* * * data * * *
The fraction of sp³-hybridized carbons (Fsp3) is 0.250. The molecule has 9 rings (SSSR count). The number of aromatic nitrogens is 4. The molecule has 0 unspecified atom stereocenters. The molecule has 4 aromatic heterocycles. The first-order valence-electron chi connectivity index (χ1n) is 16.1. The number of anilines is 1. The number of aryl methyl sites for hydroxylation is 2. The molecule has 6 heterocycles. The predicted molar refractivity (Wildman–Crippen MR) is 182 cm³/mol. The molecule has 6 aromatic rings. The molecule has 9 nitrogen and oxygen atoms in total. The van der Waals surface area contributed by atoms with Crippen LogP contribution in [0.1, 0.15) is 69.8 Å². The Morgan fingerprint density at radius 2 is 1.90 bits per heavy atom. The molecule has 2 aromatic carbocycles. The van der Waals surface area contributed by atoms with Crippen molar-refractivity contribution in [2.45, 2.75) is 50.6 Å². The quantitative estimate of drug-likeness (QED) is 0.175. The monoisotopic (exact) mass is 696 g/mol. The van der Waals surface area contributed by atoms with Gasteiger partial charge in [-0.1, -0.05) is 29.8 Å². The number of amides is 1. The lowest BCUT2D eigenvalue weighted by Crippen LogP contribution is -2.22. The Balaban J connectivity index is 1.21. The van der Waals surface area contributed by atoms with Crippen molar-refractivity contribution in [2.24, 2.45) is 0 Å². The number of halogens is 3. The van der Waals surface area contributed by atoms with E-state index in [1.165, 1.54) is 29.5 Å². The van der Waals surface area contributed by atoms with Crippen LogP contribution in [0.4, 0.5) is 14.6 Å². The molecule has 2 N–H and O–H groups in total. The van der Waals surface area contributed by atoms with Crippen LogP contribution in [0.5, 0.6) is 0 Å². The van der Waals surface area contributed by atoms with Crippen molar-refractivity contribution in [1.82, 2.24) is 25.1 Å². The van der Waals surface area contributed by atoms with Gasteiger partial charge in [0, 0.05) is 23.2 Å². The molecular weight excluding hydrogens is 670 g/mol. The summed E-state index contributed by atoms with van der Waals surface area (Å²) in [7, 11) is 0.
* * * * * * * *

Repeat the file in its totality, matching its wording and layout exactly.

The fraction of sp³-hybridized carbons (Fsp3) is 0.250. The molecule has 9 rings (SSSR count). The number of aromatic nitrogens is 4. The molecule has 0 unspecified atom stereocenters. The molecule has 4 aromatic heterocycles. The first-order valence-electron chi connectivity index (χ1n) is 16.1. The number of anilines is 1. The number of aryl methyl sites for hydroxylation is 2. The molecule has 6 heterocycles. The predicted molar refractivity (Wildman–Crippen MR) is 182 cm³/mol. The molecule has 6 aromatic rings. The molecule has 9 nitrogen and oxygen atoms in total. The van der Waals surface area contributed by atoms with Crippen LogP contribution in [0.1, 0.15) is 69.8 Å². The Morgan fingerprint density at radius 2 is 1.90 bits per heavy atom. The molecule has 2 aromatic carbocycles. The van der Waals surface area contributed by atoms with Crippen molar-refractivity contribution in [2.45, 2.75) is 50.6 Å². The quantitative estimate of drug-likeness (QED) is 0.175. The monoisotopic (exact) mass is 696 g/mol. The van der Waals surface area contributed by atoms with Gasteiger partial charge in [-0.1, -0.05) is 29.8 Å². The number of amides is 1. The lowest BCUT2D eigenvalue weighted by Crippen LogP contribution is -2.22. The Balaban J connectivity index is 1.21. The van der Waals surface area contributed by atoms with Crippen molar-refractivity contribution in [2.24, 2.45) is 0 Å². The number of halogens is 3. The van der Waals surface area contributed by atoms with E-state index in [1.165, 1.54) is 29.5 Å². The van der Waals surface area contributed by atoms with Crippen LogP contribution in [0.4, 0.5) is 14.6 Å². The molecule has 2 N–H and O–H groups in total. The van der Waals surface area contributed by atoms with Crippen LogP contribution in [0.5, 0.6) is 0 Å². The van der Waals surface area contributed by atoms with Crippen molar-refractivity contribution in [1.82, 2.24) is 25.1 Å². The van der Waals surface area contributed by atoms with Gasteiger partial charge in [0, 0.05) is 23.2 Å². The molecular weight excluding hydrogens is 670 g/mol. The summed E-state index contributed by atoms with van der Waals surface area (Å²) in [7, 11) is 0.